hour…this wasn’t a place to exert yourself it seemed!
During our walk around town, we both immediately warmed to the place with it’s pretty colonial buildings, old school lighthouse and flower filled plazas. It had a great balance of plenty of people about so that it wasn’t empty, but without having that feel that it was overrun with tour bus groups either. Everywhere you looked were cute little restaurants and quaint antique stores which just gave the place a real charm. There were even vintage cars that had been converted into little tables for two that although would have been a tight squeeze, were just so original and quirky. I think possibly the only thing that we didn’t love about the town was the colour of the water that surrounded Colonia, as it was a pretty dirty shade of brown, which was unfortunate as otherwise, this really did seem like one of the most perfect little places we had visited so far on our trip.
After walking round town for a while, we became a little peckish and so decided to grab ourselves a bite to eat. It quickly became apparent however, that this isn’t really an option
between 4pm and 7pm in Uruguay as all the restaurants shut in preparation for their evening meals….hmm, what to do. So, after walking around a little more, we finally came across what seemed to be the only restaurant open in town which was a strange place consisting of what seemed to be a balance of fast food and fresh food with a clown plastered all over the menus and windows of the restaurant as part of a surreal way of advertising their food. Had it not been the only place in town open, we would have avoided this tourist trap nightmare in exchange for one of the awesome little eateries we had seen whilst on our stroll, however at this time in the afternoon, this was all that was available and unfortunately, hunger won out. It was lucky that we were hungry after all as we were both served enormous plates of food! My breaded chicken so huge that it took up my entire 12 inch plate, and Donna and I spent a lot of time trying to guess what this really was, as there is no chicken on this earth that could ever be this big even after being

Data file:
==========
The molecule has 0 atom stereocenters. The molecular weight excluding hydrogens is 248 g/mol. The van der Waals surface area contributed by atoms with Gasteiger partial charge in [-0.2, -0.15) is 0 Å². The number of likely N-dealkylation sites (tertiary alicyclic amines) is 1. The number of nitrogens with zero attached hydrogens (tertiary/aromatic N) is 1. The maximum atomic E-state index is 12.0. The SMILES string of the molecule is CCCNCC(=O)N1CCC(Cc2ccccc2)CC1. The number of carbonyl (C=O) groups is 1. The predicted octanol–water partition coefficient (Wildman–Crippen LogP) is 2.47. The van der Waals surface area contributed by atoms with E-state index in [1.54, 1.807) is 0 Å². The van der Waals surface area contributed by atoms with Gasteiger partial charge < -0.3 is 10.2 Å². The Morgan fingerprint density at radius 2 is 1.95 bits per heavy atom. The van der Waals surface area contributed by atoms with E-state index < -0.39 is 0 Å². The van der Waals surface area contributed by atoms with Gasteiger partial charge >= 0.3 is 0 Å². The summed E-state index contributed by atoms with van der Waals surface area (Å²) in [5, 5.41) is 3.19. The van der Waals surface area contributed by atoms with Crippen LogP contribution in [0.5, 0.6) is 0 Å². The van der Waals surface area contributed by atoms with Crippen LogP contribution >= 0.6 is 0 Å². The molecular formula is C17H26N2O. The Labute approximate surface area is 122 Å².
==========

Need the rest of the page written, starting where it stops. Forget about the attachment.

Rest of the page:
flattened with a meat hammer… eventually I decided I would prefer not to know, and shovelled the food in any way!
After our feast we retreated back to the hostel in order to simply chill out and rest for a while and randomly came across Gareth, a Welsh guy we constantly bumped into in Bolivia, who was also staying in our Hostel, and so spent the evening catching up on what we had both been up to since we last met and swapping travel stories from previous trips. Donna and I were desperately trying to stay off the drink for one night before we hit the beach and even managed to do so. Gareth however had no such priority as he happily swigged his £1.50 a bottle of smuggled Red wine from the supermarket in a chipped and faded coffee cup from the hostels kitchen….. unfortunately, I am sad to announce, I was jealous!